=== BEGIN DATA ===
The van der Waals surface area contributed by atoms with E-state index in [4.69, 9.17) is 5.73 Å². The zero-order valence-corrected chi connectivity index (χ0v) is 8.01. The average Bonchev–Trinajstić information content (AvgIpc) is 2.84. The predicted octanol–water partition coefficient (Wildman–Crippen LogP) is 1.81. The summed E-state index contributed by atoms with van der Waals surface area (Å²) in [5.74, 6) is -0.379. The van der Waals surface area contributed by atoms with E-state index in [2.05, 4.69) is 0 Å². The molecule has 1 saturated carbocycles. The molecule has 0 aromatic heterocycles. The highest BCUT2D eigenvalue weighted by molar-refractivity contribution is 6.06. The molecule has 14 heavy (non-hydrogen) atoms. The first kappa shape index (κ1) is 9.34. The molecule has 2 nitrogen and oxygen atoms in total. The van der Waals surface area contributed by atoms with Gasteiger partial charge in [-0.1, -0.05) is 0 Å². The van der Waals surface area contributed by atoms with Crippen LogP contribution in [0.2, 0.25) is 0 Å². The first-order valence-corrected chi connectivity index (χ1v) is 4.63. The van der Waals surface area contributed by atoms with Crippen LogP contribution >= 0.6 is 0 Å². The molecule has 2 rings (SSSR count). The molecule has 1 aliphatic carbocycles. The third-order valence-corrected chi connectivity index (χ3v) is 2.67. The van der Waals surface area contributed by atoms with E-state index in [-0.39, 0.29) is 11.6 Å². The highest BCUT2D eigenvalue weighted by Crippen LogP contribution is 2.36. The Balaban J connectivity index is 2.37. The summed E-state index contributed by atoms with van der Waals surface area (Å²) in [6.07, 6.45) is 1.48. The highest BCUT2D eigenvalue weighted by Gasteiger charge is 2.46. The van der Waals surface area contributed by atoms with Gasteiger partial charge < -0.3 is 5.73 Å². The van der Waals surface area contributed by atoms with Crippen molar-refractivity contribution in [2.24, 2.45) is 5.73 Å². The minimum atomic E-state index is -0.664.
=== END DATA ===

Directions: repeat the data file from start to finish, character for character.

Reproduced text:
The van der Waals surface area contributed by atoms with E-state index in [4.69, 9.17) is 5.73 Å². The zero-order valence-corrected chi connectivity index (χ0v) is 8.01. The average Bonchev–Trinajstić information content (AvgIpc) is 2.84. The predicted octanol–water partition coefficient (Wildman–Crippen LogP) is 1.81. The summed E-state index contributed by atoms with van der Waals surface area (Å²) in [5.74, 6) is -0.379. The van der Waals surface area contributed by atoms with E-state index in [2.05, 4.69) is 0 Å². The molecule has 1 saturated carbocycles. The molecule has 0 aromatic heterocycles. The highest BCUT2D eigenvalue weighted by molar-refractivity contribution is 6.06. The molecule has 14 heavy (non-hydrogen) atoms. The first kappa shape index (κ1) is 9.34. The molecule has 2 nitrogen and oxygen atoms in total. The van der Waals surface area contributed by atoms with Gasteiger partial charge in [-0.1, -0.05) is 0 Å². The van der Waals surface area contributed by atoms with Crippen LogP contribution in [0.2, 0.25) is 0 Å². The first-order valence-corrected chi connectivity index (χ1v) is 4.63. The van der Waals surface area contributed by atoms with Crippen LogP contribution >= 0.6 is 0 Å². The molecule has 2 rings (SSSR count). The molecule has 1 aliphatic carbocycles. The third-order valence-corrected chi connectivity index (χ3v) is 2.67. The van der Waals surface area contributed by atoms with E-state index in [-0.39, 0.29) is 11.6 Å². The highest BCUT2D eigenvalue weighted by Crippen LogP contribution is 2.36. The Balaban J connectivity index is 2.37. The summed E-state index contributed by atoms with van der Waals surface area (Å²) in [6.07, 6.45) is 1.48. The highest BCUT2D eigenvalue weighted by Gasteiger charge is 2.46. The van der Waals surface area contributed by atoms with Gasteiger partial charge < -0.3 is 5.73 Å². The van der Waals surface area contributed by atoms with Crippen molar-refractivity contribution in [2.24, 2.45) is 5.73 Å². The minimum atomic E-state index is -0.664.